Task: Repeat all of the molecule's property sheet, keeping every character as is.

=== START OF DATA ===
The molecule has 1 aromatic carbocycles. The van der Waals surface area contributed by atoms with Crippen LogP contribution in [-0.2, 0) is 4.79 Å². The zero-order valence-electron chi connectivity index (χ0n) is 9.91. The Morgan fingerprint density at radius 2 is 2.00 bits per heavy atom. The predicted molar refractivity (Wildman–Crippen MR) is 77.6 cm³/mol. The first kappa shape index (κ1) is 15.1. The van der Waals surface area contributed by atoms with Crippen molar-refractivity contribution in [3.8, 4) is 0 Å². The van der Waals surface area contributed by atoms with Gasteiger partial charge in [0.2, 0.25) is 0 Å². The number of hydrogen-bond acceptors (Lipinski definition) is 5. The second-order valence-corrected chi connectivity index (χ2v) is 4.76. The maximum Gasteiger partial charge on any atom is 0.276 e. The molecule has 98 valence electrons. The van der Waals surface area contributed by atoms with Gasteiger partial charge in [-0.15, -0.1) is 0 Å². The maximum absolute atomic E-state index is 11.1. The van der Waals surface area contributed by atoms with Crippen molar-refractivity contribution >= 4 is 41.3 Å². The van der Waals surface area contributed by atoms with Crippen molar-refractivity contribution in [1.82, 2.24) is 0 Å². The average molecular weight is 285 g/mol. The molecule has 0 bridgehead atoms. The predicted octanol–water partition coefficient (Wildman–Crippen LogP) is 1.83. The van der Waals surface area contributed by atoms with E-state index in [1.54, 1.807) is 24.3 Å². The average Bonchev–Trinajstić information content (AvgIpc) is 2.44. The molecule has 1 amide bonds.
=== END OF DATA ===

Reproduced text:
The molecule has 1 aromatic carbocycles. The van der Waals surface area contributed by atoms with Crippen LogP contribution in [-0.2, 0) is 4.79 Å². The zero-order valence-electron chi connectivity index (χ0n) is 9.91. The Morgan fingerprint density at radius 2 is 2.00 bits per heavy atom. The predicted molar refractivity (Wildman–Crippen MR) is 77.6 cm³/mol. The first kappa shape index (κ1) is 15.1. The van der Waals surface area contributed by atoms with Crippen molar-refractivity contribution in [3.8, 4) is 0 Å². The van der Waals surface area contributed by atoms with Gasteiger partial charge in [0.2, 0.25) is 0 Å². The number of hydrogen-bond acceptors (Lipinski definition) is 5. The second-order valence-corrected chi connectivity index (χ2v) is 4.76. The maximum Gasteiger partial charge on any atom is 0.276 e. The molecule has 98 valence electrons. The van der Waals surface area contributed by atoms with Gasteiger partial charge in [-0.15, -0.1) is 0 Å². The maximum absolute atomic E-state index is 11.1. The van der Waals surface area contributed by atoms with Crippen molar-refractivity contribution >= 4 is 41.3 Å². The van der Waals surface area contributed by atoms with Crippen molar-refractivity contribution in [1.82, 2.24) is 0 Å². The average molecular weight is 285 g/mol. The molecule has 0 bridgehead atoms. The predicted octanol–water partition coefficient (Wildman–Crippen LogP) is 1.83. The van der Waals surface area contributed by atoms with E-state index in [1.54, 1.807) is 24.3 Å². The average Bonchev–Trinajstić information content (AvgIpc) is 2.44. The molecule has 1 amide bonds.